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Bipolar Disorder: Keeping Tabs On Medications
By Jennifer Bradley, Staff Writer
Managing medication mishaps
Emphasizing the importance of medication
and taking a direct role in ensuring all are being taken
as directed often falls on a caregiver. People living
with bipolar disorder, if off their medication, will not
always be upfront and honest about it.
A caregiver must have a keen
awareness of that personís baseline behavior, as well as
triggers for relapse. Whether stress, substance abuse,
seasonal changes, or positive medication reactions, each
person will have their unique circumstances that promote
symptoms of the disease. The less often a caregiver has
to ask ďAre you off your meds?Ē the better everyone will
A caregiver should encourage a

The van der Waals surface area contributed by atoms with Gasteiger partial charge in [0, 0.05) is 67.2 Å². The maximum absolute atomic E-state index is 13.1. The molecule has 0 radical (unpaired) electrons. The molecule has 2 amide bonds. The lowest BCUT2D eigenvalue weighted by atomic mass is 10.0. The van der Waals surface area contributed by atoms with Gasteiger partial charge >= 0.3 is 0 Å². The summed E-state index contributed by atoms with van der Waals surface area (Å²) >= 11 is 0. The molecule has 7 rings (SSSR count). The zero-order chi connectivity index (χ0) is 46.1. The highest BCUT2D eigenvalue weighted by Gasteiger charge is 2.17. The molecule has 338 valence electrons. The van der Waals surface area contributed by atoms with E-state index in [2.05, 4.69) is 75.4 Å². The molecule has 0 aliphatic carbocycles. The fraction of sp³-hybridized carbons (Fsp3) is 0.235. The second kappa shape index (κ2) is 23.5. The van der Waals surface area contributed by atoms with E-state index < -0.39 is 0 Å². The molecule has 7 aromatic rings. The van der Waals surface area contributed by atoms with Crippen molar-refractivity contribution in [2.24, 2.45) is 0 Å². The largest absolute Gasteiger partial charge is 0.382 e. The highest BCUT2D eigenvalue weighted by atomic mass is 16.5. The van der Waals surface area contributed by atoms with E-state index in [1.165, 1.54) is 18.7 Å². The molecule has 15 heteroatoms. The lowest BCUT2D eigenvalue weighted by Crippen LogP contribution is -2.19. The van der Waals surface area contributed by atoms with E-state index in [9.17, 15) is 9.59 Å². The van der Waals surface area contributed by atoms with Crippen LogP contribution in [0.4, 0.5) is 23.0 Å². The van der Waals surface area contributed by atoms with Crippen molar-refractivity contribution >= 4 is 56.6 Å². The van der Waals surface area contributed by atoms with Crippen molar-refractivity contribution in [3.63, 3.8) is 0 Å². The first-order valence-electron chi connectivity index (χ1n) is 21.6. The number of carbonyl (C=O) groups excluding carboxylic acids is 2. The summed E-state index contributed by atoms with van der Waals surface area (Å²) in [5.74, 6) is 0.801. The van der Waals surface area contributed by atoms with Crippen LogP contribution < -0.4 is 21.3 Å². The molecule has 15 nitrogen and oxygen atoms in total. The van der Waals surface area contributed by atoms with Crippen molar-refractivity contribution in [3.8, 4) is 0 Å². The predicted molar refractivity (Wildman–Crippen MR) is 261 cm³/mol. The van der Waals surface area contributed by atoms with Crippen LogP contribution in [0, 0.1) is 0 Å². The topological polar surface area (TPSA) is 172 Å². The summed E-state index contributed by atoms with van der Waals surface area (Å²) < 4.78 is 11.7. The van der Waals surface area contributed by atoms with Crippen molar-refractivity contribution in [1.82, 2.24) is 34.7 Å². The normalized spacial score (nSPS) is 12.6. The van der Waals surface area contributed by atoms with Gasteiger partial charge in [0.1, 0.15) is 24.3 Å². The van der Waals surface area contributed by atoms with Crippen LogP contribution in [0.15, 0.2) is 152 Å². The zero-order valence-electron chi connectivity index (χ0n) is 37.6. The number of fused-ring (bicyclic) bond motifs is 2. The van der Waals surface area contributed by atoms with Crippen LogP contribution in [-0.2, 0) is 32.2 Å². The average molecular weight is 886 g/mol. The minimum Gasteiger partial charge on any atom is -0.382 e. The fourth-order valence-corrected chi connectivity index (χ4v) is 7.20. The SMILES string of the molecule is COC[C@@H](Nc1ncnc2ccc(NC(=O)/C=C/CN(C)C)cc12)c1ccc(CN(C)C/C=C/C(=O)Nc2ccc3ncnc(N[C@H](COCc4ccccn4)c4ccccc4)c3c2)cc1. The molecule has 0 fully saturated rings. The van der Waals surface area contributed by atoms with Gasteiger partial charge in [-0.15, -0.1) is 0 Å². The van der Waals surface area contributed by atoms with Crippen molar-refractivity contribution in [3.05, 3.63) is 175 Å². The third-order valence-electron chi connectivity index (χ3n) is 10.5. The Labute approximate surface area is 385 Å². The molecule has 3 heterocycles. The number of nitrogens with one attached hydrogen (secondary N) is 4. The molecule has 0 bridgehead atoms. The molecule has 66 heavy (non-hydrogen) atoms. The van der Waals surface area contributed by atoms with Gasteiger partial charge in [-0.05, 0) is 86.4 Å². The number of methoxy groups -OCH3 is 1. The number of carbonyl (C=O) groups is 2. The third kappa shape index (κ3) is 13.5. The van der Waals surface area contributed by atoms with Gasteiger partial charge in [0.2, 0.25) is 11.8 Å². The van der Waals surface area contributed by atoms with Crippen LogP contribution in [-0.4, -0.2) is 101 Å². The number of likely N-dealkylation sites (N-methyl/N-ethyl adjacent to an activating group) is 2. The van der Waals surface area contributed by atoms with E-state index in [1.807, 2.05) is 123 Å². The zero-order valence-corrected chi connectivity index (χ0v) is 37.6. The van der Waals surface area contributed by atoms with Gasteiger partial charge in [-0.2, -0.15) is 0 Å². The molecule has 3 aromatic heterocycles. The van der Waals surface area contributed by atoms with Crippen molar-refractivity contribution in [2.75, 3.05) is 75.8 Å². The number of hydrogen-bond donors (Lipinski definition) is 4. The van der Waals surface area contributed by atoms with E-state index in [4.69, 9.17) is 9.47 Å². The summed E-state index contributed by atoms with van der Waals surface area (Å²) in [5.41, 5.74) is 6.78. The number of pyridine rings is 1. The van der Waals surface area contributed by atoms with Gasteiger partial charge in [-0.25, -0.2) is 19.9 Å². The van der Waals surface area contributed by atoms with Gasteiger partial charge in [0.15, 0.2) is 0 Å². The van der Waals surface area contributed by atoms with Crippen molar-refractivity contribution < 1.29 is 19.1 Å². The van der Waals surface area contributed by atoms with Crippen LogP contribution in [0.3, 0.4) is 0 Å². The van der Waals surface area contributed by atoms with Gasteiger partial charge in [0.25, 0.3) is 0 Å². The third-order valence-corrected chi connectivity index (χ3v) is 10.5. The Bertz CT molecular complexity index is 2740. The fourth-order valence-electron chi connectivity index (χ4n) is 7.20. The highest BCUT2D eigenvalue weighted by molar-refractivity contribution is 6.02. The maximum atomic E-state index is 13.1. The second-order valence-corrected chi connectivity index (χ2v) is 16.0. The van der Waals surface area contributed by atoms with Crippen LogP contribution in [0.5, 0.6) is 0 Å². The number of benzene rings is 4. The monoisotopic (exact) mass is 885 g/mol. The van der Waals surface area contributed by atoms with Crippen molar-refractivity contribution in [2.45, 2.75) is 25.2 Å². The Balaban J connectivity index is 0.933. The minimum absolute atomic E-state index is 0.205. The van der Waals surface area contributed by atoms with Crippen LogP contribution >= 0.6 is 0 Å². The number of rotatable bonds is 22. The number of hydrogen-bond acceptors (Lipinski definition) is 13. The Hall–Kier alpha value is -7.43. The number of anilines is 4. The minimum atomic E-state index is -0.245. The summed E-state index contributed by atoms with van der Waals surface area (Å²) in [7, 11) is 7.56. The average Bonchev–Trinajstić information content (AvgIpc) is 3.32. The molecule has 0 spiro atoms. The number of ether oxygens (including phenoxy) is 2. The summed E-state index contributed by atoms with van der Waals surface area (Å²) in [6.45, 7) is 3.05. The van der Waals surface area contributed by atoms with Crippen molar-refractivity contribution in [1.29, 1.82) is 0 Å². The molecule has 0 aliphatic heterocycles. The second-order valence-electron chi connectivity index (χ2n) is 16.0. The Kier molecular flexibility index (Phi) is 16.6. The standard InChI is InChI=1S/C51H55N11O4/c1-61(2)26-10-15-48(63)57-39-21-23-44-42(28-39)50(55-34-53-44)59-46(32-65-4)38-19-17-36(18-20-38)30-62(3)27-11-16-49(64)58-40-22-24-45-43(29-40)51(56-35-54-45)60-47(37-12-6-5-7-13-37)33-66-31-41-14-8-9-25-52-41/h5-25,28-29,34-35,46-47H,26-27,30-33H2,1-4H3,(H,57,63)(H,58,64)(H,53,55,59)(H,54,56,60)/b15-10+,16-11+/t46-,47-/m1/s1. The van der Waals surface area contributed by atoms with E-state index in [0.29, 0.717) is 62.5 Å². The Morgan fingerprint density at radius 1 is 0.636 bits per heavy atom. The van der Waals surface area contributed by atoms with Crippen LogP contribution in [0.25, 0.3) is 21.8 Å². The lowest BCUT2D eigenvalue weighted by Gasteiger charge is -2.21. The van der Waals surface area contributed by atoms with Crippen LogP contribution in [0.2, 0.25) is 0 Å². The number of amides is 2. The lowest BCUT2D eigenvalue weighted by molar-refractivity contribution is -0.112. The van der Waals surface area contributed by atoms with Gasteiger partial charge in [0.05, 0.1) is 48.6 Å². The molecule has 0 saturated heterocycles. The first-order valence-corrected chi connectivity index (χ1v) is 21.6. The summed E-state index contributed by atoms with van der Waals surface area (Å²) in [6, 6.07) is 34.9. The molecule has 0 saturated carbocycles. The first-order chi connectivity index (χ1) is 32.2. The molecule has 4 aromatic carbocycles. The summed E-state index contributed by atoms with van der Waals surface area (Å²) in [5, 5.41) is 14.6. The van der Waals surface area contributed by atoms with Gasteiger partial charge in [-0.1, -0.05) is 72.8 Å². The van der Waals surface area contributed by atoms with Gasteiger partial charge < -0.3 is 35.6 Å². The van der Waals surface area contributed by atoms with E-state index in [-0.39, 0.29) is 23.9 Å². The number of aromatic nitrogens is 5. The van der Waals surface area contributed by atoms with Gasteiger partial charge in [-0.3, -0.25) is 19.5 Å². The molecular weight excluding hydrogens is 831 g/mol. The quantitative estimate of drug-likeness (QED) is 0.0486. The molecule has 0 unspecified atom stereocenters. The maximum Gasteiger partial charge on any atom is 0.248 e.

loved one to speak to their doctors about any side
effects that might be bothering them. These can come on
if a medication dose is too high or too low, and a small
change may resolve the issue. The biggest mistake would
be to stop the medication completely unless ordered by
their physician, which someone with bipolar disorder may
very likely do if not monitored closely. It often takes
several tries to find the right balance, and a caregiver
will need to bear the ups and downs along with the
person receiving treatment during this time.
The Depression and Bipolar Support
Alliance offers these tips for managing bipolar disorder
Use a daily reminder/medication saver system to ensure a
loved one is taking all the necessary medications.
Throw away old
medications or ones no longer being taken.
Realize that all
medications work best when a loved one is making other
healthy choices. Medication alone wonít fix a bad diet,
lack of exercise, or abusive or chaotic lifestyle.
A loved one should
reduce the use of alcohol if applicable. It is a
depressant and makes recovery even more challenging,
while interfering with a medicationís intent.
Managing medications for a loved one with bipolar
disorder requires a level of trust, education, the
fostering of personal responsibility and sense of hope
from all involved. When a caregiver and loved one work
together, the outcome is much more likely to be a
normal, healthy and happy life.